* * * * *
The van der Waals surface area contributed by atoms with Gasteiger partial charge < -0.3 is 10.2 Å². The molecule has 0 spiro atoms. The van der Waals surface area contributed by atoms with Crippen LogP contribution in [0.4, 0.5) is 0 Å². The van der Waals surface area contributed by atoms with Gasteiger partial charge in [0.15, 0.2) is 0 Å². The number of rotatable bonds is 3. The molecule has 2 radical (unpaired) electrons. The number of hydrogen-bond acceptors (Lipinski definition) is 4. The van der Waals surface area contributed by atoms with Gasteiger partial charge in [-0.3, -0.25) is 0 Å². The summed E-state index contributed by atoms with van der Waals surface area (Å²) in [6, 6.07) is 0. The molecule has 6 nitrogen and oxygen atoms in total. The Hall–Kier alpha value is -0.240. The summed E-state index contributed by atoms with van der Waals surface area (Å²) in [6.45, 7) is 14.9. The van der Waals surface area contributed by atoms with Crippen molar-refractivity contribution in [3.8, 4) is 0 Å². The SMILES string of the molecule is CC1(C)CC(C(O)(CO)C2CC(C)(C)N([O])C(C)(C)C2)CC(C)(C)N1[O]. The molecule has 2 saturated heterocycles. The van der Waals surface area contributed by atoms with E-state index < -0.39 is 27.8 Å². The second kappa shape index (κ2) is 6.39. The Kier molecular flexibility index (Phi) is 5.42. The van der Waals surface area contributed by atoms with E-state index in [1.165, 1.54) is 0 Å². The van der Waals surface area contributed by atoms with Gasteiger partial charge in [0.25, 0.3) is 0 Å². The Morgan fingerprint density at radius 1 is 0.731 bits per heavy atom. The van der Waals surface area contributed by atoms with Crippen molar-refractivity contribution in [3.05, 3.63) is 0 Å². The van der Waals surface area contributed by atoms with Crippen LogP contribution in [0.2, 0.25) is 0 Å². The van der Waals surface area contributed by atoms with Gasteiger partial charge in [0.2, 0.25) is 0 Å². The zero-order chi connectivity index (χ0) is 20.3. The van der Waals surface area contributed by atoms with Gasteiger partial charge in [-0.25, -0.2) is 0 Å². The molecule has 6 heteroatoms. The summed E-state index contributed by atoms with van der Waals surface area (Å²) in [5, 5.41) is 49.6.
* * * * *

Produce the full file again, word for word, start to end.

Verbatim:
The van der Waals surface area contributed by atoms with Gasteiger partial charge < -0.3 is 10.2 Å². The molecule has 0 spiro atoms. The van der Waals surface area contributed by atoms with Crippen LogP contribution in [0.4, 0.5) is 0 Å². The van der Waals surface area contributed by atoms with Gasteiger partial charge in [0.15, 0.2) is 0 Å². The number of rotatable bonds is 3. The molecule has 2 radical (unpaired) electrons. The number of hydrogen-bond acceptors (Lipinski definition) is 4. The van der Waals surface area contributed by atoms with Gasteiger partial charge in [-0.3, -0.25) is 0 Å². The summed E-state index contributed by atoms with van der Waals surface area (Å²) in [6, 6.07) is 0. The molecule has 6 nitrogen and oxygen atoms in total. The Hall–Kier alpha value is -0.240. The summed E-state index contributed by atoms with van der Waals surface area (Å²) in [6.45, 7) is 14.9. The van der Waals surface area contributed by atoms with Crippen molar-refractivity contribution in [3.8, 4) is 0 Å². The SMILES string of the molecule is CC1(C)CC(C(O)(CO)C2CC(C)(C)N([O])C(C)(C)C2)CC(C)(C)N1[O]. The molecule has 2 saturated heterocycles. The van der Waals surface area contributed by atoms with E-state index < -0.39 is 27.8 Å². The second kappa shape index (κ2) is 6.39. The Kier molecular flexibility index (Phi) is 5.42. The van der Waals surface area contributed by atoms with E-state index in [1.165, 1.54) is 0 Å². The van der Waals surface area contributed by atoms with Gasteiger partial charge in [0.25, 0.3) is 0 Å². The Morgan fingerprint density at radius 1 is 0.731 bits per heavy atom. The van der Waals surface area contributed by atoms with Crippen molar-refractivity contribution in [3.05, 3.63) is 0 Å². The van der Waals surface area contributed by atoms with Crippen LogP contribution in [0.2, 0.25) is 0 Å². The van der Waals surface area contributed by atoms with Gasteiger partial charge in [0.2, 0.25) is 0 Å². The zero-order chi connectivity index (χ0) is 20.3. The van der Waals surface area contributed by atoms with Gasteiger partial charge in [-0.25, -0.2) is 0 Å². The molecule has 6 heteroatoms. The summed E-state index contributed by atoms with van der Waals surface area (Å²) in [5, 5.41) is 49.6.